Saturday, February 11, 2012

DYNAMO suspended after Maldivian president ousted

Field operations for DYNAMO in the Maldives have been suspended because of the political unrest there.  This situation is sad on many different levels.

A few days ago, the president of the Maldives, Mohamed Nasheed, resigned amid protest.  He has stated that he was forced to resign by the police at gunpoint.  The police are apparently loyal to forces affiliated with the previous government, an autocratic and repressive one which was in place for 30 years before Nasheed became president in 2008.

Nasheed had by all credible accounts made the Maldives a much more democratic and free country since taking office.  He had also become famous worldwide for his leadership stance on global warming.  The Maldives is the lowest-lying country in the world, made up of very flat islands in coral atolls.  It won't take much sea level rise to make them disappear.  This is the case for quite a few small island states, and they are all concerned, but Nasheed has been more successful than others in drawing attention to their precarious situation.  A couple of years ago, as a publicity stunt, he held a cabinet meeting on the sea bottom with all the ministers in scuba gear.  His strong speech at the 2009 climate conference in Copenhagen also contributed to making him a celebrity.  A documentary film has recently been made about him;  one can't easily see it at the moment but a six minute piece by the director, Jon Shenk, has been put up on the NY Times web page just a couple days ago due to the new strife.

I am not an expert on the politics and history of the Maldives, so I don't want to try to analyze the current situation in detail.  There has been quite a bit of news coverage in the last few days (it doesn't make the front pages here in the US, but you can easily find it if you google) and if you read all that you'll know about as much as I do.  But it's pretty clear that under Nasheed the Maldives made a big step forward to becoming a better place, and now they are in the midst of taking a big step back.  To get a sense of some of the forces at work here, read about the vandalism in the national museum, in which priceless artifacts of the Maldives' Buddhist past were destroyed.

Reports are that Addu Atoll has seen some of the most violence and repression in recent days, with government buildings being attacked, and people being detained and treated harshly.  This is of course where the remaining DYNAMO scientists and staff were located.  I can't disagree with the project leadership's decision to pull them all out;  things are just getting too scary.  But it's sad.  The climate will lose a champion if Nasheed isn't reinstated;  now climate science is going to lose out in another way.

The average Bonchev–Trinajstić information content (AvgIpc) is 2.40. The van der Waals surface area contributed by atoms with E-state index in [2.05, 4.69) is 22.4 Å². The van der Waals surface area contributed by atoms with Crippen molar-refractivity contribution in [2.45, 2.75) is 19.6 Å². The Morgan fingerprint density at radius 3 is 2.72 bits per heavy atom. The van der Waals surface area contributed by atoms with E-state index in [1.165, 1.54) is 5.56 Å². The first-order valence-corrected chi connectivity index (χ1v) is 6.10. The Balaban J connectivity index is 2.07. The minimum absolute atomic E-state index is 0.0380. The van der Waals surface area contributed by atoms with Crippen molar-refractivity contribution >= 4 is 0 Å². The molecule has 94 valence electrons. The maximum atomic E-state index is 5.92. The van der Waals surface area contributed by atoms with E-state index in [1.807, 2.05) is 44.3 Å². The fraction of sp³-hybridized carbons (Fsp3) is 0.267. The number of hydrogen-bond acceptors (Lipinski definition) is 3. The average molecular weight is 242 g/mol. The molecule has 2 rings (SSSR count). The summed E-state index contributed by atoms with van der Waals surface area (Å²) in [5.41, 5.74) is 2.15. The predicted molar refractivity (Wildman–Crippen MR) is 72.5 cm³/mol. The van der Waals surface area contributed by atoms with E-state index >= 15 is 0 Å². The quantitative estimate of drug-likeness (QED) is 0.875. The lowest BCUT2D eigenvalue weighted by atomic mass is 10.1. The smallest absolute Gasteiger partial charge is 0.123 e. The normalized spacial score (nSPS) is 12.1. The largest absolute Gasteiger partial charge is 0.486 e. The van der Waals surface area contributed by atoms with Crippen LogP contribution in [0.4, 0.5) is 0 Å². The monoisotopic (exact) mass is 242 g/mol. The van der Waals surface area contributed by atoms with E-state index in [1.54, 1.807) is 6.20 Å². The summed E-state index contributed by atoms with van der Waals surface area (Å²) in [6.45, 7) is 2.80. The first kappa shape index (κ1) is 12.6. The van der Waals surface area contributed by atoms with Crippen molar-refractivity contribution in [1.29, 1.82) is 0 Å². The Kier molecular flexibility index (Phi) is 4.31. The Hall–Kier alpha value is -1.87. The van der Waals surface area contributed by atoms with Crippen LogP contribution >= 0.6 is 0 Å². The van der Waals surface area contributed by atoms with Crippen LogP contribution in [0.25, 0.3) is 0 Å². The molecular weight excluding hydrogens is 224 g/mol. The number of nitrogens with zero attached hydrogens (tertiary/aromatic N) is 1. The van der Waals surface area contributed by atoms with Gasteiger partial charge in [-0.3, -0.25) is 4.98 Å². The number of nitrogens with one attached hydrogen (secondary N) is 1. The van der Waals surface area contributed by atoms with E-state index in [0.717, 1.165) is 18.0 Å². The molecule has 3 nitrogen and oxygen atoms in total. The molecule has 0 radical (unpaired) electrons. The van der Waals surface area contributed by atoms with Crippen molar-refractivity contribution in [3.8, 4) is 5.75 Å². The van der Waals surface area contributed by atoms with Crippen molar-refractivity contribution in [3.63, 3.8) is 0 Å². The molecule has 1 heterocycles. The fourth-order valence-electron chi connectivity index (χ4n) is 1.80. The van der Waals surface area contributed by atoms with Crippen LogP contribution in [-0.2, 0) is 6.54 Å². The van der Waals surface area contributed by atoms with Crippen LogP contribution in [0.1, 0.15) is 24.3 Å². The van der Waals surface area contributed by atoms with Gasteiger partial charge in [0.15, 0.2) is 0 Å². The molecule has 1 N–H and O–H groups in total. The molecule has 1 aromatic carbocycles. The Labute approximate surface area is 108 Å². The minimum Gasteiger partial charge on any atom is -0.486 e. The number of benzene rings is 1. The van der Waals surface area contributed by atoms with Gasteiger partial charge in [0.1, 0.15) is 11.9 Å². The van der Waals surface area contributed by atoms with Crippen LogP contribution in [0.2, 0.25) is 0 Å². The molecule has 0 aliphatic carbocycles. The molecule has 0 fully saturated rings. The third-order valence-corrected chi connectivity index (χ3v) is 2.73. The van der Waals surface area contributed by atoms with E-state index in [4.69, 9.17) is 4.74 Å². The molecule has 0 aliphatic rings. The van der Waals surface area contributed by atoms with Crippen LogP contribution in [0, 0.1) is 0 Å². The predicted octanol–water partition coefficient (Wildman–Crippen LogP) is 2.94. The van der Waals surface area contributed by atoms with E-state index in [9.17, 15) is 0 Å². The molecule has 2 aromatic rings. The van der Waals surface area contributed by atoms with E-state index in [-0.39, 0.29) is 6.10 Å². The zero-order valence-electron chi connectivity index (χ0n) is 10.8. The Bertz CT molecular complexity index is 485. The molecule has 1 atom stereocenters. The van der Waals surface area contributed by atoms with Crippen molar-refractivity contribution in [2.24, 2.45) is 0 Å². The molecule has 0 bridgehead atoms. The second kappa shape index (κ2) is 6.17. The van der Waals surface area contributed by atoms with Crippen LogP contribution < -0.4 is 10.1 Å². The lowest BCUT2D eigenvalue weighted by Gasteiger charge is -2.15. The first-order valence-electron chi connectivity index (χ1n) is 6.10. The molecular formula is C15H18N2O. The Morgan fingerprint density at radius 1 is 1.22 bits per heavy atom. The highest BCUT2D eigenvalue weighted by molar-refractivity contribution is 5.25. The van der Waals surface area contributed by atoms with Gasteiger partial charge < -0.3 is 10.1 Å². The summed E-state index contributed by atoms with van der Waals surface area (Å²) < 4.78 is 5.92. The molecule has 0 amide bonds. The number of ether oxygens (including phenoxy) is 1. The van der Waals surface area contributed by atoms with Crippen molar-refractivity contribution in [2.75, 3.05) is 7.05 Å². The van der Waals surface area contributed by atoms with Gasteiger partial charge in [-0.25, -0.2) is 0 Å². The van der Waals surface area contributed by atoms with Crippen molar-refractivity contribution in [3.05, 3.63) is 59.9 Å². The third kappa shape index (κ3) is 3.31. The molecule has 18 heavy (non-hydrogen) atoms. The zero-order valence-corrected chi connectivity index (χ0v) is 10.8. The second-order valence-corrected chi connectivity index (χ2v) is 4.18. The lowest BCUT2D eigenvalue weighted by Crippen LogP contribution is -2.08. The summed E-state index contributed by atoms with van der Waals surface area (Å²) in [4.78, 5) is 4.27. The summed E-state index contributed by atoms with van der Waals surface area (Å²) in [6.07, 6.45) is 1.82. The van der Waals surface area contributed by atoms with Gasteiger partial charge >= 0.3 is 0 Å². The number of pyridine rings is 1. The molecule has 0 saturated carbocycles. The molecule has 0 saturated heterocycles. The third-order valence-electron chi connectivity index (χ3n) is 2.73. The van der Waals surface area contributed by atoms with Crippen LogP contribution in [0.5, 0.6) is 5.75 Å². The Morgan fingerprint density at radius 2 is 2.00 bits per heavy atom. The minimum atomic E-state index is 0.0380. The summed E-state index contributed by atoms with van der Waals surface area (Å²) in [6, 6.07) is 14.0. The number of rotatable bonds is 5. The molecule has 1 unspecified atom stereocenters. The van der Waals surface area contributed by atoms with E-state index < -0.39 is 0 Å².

I guess the silver lining for DYNAMO is that we were already in the "extended observing period" - the primary part of the experiment, when the most observations were taken, has been over for more than a month.  We already knew we were lucky that the MJO cooperated so well by showing up and going through two strong active phases during our two short months of intensive observing.  Now in hindsight, we can say we were also lucky that the government didn't fall until now.

I can't imagine that's much comfort to the Maldivian people though.


3 comments:

  1. Hope the team there makes it out safely!

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  2. The police stations, academies, the courthouses, accommodations, pretty much every government building was burned down. There were police shields o the ground and a tank-like truck. All streets were closed and were patrolled 24/7. Equator Village was quiet though, we were never in major danger and, more importantly, as far as I know we all made it out safe.

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  3. Angel, that is upsetting. I haven't seen all that destruction in Addu reported in the press. Sounds scary. I'm glad you all were not threatened and got out fine. At the same time all the Maldivians are still there and will have to live with this mess. I hope things get better and not worse.

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